A former Moroccan minister has responded to John Bolton’s statements over the Western Sahara in which the American official expressed his “frustration” over the UN’s failure to end the conflict.
Secretary General of Morocco’s Istiqlal Party Nizar Baraka has addressed a letter to the US national security adviser, John Bolton who said in keynote speech at the Heritage Foundation on December 13 that he was concerned and “frustrated” that the territorial conflict in Western Sahara conflict has still not been resolved.
Baraka, who also served as a minister of Finance and Economy, said that that he shared the same “sense of frustration” expressed by Bolton, “but not for the same reasons.”
“For Moroccans, our frustration is deeper as it extends for more than 62 years, because the independence granted to Morocco in March 1956 was a limited independence, so we continued to struggle to complete the territorial integrity of our country, to include our Sahara regions,” Baraka added.
The former minister added that Morocco is frustrated to see that the “Moroccan Sahara issue is still stalling in the corridors of the United Nations, despite the historical facts that prove the spiritual, cultural, political and administrative ties that have always connected the inhabitants of the southern provinces to the kingdom of Morocco.”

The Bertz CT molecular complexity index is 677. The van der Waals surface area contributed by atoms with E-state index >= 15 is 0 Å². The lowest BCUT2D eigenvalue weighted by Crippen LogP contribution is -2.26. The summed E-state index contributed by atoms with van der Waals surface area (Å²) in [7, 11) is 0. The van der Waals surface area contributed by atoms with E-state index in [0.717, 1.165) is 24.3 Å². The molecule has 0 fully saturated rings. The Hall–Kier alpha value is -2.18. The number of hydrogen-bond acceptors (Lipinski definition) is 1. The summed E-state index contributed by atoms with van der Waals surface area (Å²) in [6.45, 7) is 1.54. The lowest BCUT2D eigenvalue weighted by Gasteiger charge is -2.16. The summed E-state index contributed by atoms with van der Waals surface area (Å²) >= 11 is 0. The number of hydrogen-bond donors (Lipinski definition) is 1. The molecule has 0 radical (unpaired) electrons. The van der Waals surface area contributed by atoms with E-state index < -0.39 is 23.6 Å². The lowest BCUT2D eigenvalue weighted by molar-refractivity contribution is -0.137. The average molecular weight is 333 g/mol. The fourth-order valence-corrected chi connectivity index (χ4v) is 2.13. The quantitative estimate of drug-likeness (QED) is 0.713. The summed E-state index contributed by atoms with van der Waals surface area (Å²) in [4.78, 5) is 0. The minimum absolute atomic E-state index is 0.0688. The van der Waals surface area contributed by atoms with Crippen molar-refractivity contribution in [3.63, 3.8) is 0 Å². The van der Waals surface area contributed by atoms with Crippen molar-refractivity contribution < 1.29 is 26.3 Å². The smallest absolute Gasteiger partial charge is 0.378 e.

Baraka said that Morocco is “really frustrated” as the international community gives the Polisario Front more worth than deserved regarding the representation of the Sahrawi people.
He added that censuses made under the auspices of the UN “confirmed that the vast majority of Sahrawis live in Morocco’s territories.”
“The real representatives of the people of the Sahara are the elected [ Saharawis] in the local and regional councils and parliamentarians, who were democratically elected,” he said.
Commenting on Morocco’s autonomy plan, Baraka said that Moroccans are frustrated that the Moroccan initiative which presents a mutually acceptable political solution has not seen the light 11 years after it was submitted to the United Nations.
Baraka also condemned the living conditions in Tindouf camps in Algeria, where thousands of Sahrawis live in “unbearable conditions.”
Baraka said that Sahrawis who live in “poverty” in the Tindouf camps are “deprived of their right to freedom of movement, because despite the resolutions of the United Nations and the Security Council, UNHCR has not yet been able to conduct a census” of the Sahrawi population living there.
During his address at the Heritage Foundation, Bolton criticized the UN peacekeeping mission for have failing to fulfill their mandates, including the UN mission in Western Sahara, also known as MINURSO.
“Ladies and gentlemen, 27 years of deployment of this peacekeeping force, 27 years and it’s still there? How can you justify that? I have got to know over the years the Saharawi people, I have enormous respect for them, I have enormous respect for the government and people of Morocco and Algeria, is there not a way to resolve it?” Bolton said.